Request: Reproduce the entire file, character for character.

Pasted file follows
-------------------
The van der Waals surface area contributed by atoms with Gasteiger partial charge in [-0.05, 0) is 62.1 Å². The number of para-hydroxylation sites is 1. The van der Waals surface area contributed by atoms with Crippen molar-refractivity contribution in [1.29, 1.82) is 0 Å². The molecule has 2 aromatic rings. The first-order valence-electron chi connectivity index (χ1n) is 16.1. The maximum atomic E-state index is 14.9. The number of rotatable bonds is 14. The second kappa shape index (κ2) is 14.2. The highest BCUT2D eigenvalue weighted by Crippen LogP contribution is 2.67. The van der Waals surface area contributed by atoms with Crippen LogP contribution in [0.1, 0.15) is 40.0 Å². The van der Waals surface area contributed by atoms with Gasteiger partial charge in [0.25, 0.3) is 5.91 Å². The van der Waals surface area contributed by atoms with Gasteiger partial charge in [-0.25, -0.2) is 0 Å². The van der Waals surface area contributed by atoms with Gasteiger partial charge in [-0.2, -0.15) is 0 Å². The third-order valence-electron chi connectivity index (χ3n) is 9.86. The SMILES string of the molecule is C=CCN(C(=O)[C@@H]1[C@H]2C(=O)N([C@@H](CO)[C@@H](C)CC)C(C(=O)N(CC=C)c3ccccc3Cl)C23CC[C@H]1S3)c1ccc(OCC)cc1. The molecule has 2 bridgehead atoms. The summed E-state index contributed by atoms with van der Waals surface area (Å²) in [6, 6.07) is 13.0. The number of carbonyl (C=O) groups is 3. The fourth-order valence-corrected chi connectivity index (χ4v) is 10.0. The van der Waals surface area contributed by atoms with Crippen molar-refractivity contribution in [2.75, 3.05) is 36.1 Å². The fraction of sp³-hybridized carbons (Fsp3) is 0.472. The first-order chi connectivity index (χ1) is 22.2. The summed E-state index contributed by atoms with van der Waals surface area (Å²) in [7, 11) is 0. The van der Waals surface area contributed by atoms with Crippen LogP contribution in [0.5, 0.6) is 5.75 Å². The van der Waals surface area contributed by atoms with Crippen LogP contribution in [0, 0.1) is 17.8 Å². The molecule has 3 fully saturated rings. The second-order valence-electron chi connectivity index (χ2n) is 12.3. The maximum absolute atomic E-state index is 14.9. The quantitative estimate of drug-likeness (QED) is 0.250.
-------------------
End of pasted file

The van der Waals surface area contributed by atoms with Gasteiger partial charge in [-0.05, 0) is 62.1 Å². The number of para-hydroxylation sites is 1. The van der Waals surface area contributed by atoms with Crippen molar-refractivity contribution in [1.29, 1.82) is 0 Å². The molecule has 2 aromatic rings. The first-order valence-electron chi connectivity index (χ1n) is 16.1. The maximum atomic E-state index is 14.9. The number of rotatable bonds is 14. The second kappa shape index (κ2) is 14.2. The highest BCUT2D eigenvalue weighted by Crippen LogP contribution is 2.67. The van der Waals surface area contributed by atoms with Crippen LogP contribution in [0.1, 0.15) is 40.0 Å². The van der Waals surface area contributed by atoms with Gasteiger partial charge in [0.25, 0.3) is 5.91 Å². The van der Waals surface area contributed by atoms with Gasteiger partial charge in [-0.25, -0.2) is 0 Å². The van der Waals surface area contributed by atoms with Gasteiger partial charge in [-0.2, -0.15) is 0 Å². The third-order valence-electron chi connectivity index (χ3n) is 9.86. The SMILES string of the molecule is C=CCN(C(=O)[C@@H]1[C@H]2C(=O)N([C@@H](CO)[C@@H](C)CC)C(C(=O)N(CC=C)c3ccccc3Cl)C23CC[C@H]1S3)c1ccc(OCC)cc1. The molecule has 2 bridgehead atoms. The summed E-state index contributed by atoms with van der Waals surface area (Å²) in [6, 6.07) is 13.0. The number of carbonyl (C=O) groups is 3. The fourth-order valence-corrected chi connectivity index (χ4v) is 10.0. The van der Waals surface area contributed by atoms with Crippen molar-refractivity contribution in [2.75, 3.05) is 36.1 Å². The fraction of sp³-hybridized carbons (Fsp3) is 0.472. The first-order chi connectivity index (χ1) is 22.2. The summed E-state index contributed by atoms with van der Waals surface area (Å²) in [7, 11) is 0. The van der Waals surface area contributed by atoms with Crippen LogP contribution in [0.5, 0.6) is 5.75 Å². The van der Waals surface area contributed by atoms with Crippen LogP contribution in [0, 0.1) is 17.8 Å². The molecule has 3 fully saturated rings. The second-order valence-electron chi connectivity index (χ2n) is 12.3. The maximum absolute atomic E-state index is 14.9. The quantitative estimate of drug-likeness (QED) is 0.250.